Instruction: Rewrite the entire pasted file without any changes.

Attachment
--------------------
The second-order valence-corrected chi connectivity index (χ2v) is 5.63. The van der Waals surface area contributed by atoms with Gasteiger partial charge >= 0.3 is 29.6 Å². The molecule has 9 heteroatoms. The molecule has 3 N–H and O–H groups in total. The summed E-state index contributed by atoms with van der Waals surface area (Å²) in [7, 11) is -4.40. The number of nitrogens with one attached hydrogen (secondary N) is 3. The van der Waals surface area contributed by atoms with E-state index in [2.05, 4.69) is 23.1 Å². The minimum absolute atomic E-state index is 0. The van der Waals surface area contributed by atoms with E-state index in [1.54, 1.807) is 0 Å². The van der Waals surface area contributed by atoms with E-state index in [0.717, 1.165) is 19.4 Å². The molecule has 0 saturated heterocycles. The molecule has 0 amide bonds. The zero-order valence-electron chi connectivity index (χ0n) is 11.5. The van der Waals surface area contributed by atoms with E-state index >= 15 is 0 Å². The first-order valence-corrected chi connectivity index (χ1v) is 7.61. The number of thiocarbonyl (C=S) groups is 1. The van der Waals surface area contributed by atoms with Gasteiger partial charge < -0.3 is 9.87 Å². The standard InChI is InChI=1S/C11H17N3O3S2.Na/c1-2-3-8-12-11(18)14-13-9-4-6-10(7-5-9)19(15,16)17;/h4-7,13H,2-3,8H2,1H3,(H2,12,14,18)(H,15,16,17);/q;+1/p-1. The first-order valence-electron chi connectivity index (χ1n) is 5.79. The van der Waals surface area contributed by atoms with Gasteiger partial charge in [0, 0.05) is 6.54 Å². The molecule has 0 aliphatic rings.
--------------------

The second-order valence-corrected chi connectivity index (χ2v) is 5.63. The van der Waals surface area contributed by atoms with Gasteiger partial charge >= 0.3 is 29.6 Å². The molecule has 9 heteroatoms. The molecule has 3 N–H and O–H groups in total. The summed E-state index contributed by atoms with van der Waals surface area (Å²) in [7, 11) is -4.40. The number of nitrogens with one attached hydrogen (secondary N) is 3. The van der Waals surface area contributed by atoms with E-state index in [2.05, 4.69) is 23.1 Å². The minimum absolute atomic E-state index is 0. The van der Waals surface area contributed by atoms with E-state index in [1.54, 1.807) is 0 Å². The van der Waals surface area contributed by atoms with E-state index in [0.717, 1.165) is 19.4 Å². The molecule has 0 saturated heterocycles. The molecule has 0 amide bonds. The zero-order valence-electron chi connectivity index (χ0n) is 11.5. The van der Waals surface area contributed by atoms with E-state index >= 15 is 0 Å². The first-order valence-corrected chi connectivity index (χ1v) is 7.61. The number of thiocarbonyl (C=S) groups is 1. The van der Waals surface area contributed by atoms with Gasteiger partial charge < -0.3 is 9.87 Å². The standard InChI is InChI=1S/C11H17N3O3S2.Na/c1-2-3-8-12-11(18)14-13-9-4-6-10(7-5-9)19(15,16)17;/h4-7,13H,2-3,8H2,1H3,(H2,12,14,18)(H,15,16,17);/q;+1/p-1. The first-order valence-electron chi connectivity index (χ1n) is 5.79. The van der Waals surface area contributed by atoms with Gasteiger partial charge in [0, 0.05) is 6.54 Å². The molecule has 0 aliphatic rings.